cess to care as the reason for a non-dentist doing dental procedures, but the true solution does not lie there. With three Florida schools cranking out dentists, in addition to dentists who come to Florida from other states, we do not have a shortage of dentists. Rather, we have an uneven distribution of dentists. The most successful proposed model underway for placing dentists into low-income, limited-access areas - is the “dental student loan repayment program.” That’s where a new dental graduate agrees to work in a low access setting and the state gives them a financial return to help pay off their debt. It has worked very well in other states and we finally (after many years of trying) got it passed in Florida last session, but only to be vetoed by Governor Rick Scott. However, there is good news. The student loan repayment bill passed again in the 2018 legislative session. Now that Governor Scott is going be running for US Senate in 2018, I don’t think he would be dumb enough to veto it again, but one never knows with Rick Scott. The news on the promoting of dental therapists, put forth in the House by newly-elected Representative, Daniel Perez, is both good and bad. The good news is that, thanks to the lobbying efforts of the Florida Dental Association and many of you, at Dentists’ Day on the Hill, it did not pass this session. The bad news – it will most definitely be making a return appearance in the 2019 session and beyond, so we must maintain a vigilant presence in our State Capitol, and with our legislators, both here at home and in Tallahassee. There have been other issues we have dealt with successfully of lesser impact, but these are the big ones.
About Dr. Carlos A. Sanchez Dr. Carlos Sanchez is a past President of CEOLA from 1993-94 and the West Dade Dental Society, an affiliate society of the SFDDA from1998-99. He served as a SFDDA Delegate to the Florida Dental Association House of Delegate from 1994-2017, served as chair of the Delegation from 2006-2014, and was a SFDDA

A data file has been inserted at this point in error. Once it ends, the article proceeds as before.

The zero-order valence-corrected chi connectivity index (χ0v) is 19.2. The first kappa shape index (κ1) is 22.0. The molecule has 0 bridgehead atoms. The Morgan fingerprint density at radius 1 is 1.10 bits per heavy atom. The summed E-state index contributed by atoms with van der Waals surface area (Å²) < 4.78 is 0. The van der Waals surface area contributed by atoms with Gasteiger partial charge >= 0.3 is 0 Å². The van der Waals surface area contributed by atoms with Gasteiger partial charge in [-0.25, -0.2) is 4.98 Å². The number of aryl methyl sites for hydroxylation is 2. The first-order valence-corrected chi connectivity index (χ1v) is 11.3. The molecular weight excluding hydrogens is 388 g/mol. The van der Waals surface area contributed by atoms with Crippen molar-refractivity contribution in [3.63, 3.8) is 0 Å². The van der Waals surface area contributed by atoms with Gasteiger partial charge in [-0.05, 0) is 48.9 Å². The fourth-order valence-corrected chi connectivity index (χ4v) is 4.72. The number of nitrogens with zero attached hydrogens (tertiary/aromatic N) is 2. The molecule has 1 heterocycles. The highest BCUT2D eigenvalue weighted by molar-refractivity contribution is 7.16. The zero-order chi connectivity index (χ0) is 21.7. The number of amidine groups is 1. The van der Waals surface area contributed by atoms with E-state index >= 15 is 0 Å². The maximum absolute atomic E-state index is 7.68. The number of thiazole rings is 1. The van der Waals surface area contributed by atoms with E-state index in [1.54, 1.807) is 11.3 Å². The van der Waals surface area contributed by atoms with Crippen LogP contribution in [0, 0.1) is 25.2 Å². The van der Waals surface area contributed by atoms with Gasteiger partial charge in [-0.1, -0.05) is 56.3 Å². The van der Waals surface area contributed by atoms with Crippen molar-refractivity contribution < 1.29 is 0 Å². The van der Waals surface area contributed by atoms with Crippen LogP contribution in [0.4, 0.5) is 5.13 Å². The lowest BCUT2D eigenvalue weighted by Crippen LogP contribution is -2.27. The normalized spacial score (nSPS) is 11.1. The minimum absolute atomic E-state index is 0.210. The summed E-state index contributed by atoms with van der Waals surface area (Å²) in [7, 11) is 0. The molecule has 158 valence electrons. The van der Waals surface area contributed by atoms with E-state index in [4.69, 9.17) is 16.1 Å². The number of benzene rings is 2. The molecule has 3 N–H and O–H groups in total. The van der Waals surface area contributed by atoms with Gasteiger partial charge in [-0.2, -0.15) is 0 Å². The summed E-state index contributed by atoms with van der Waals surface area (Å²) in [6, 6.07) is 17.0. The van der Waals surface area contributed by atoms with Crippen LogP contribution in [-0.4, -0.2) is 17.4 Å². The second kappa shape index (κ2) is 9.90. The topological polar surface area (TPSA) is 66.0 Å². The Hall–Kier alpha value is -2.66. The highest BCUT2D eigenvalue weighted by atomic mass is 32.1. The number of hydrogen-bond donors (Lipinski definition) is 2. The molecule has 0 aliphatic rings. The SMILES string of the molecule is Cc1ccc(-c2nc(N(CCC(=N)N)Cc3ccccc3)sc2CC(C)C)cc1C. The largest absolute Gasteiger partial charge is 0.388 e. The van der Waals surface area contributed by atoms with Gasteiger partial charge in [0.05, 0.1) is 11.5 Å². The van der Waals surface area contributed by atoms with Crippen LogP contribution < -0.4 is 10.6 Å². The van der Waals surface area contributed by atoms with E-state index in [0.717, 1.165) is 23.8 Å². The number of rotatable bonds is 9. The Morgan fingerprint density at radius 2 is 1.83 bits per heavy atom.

So, in closing, let me share with my young colleagues some things I have learned in over 22 years of fighting in the political weeds: (1) Legislation will either be done FOR us, or TO us. It all depends on how involved and engaged, or disconnected and apathetic, we choose to be. (I coined this one, myself) (2) We are either “at the table” or “on the menu.” (3) Party affiliation means nothing when it comes to our issues. We are the “Tooth Party” when in Tallahassee or Washington, DC, and whether a legislator has a “R” or “D” in front is irrelevant to our usual lobbying efforts. (4) Historically, our issues have been both advanced, as well as opposed, by both parties. I would have to say we have had more interaction with Republicans because of their majorities in both legislative chambers. As a case in point, all of the “bad bills” mentioned above were sponsored by GOP legislators. All of you young dentists are, and will be, threatened like no dental generation before you. We have been told that we should not be perceived as self-serving in the eyes of our legislators, which is quite ironic when you consider they can be some of the most self-serving people there are. LOL When engaging in advocacy for one’s profession and the benefit of the citizens (i.e. our patients), it can sometimes get heated, tense and downright ugly. My advice to all of you is get involved, get tough, never give up, don’t allow the opposition to intimidate you, and always take the fight to them. Life is never fair, and practicing good dentistry is a part of life.
Representative on the FDA Council of Governmental Affairs-1998-2012; FLADPAC- 1998-2014 and CDEL and CDBC- 2012-2017. He is a Legislative Contact Dentist to to 8 FL legislators including U.S. Senator, Marco Rubio. Dr. Sanchez has provided care to the underserved as a Donated Dental Services provider from 2006-present. And is a Fellow of the American College of Dentists, 2009-present.
Legislative Update - In Case You Missed It... (excerpted from FDA Governmental Affairs Capital Report)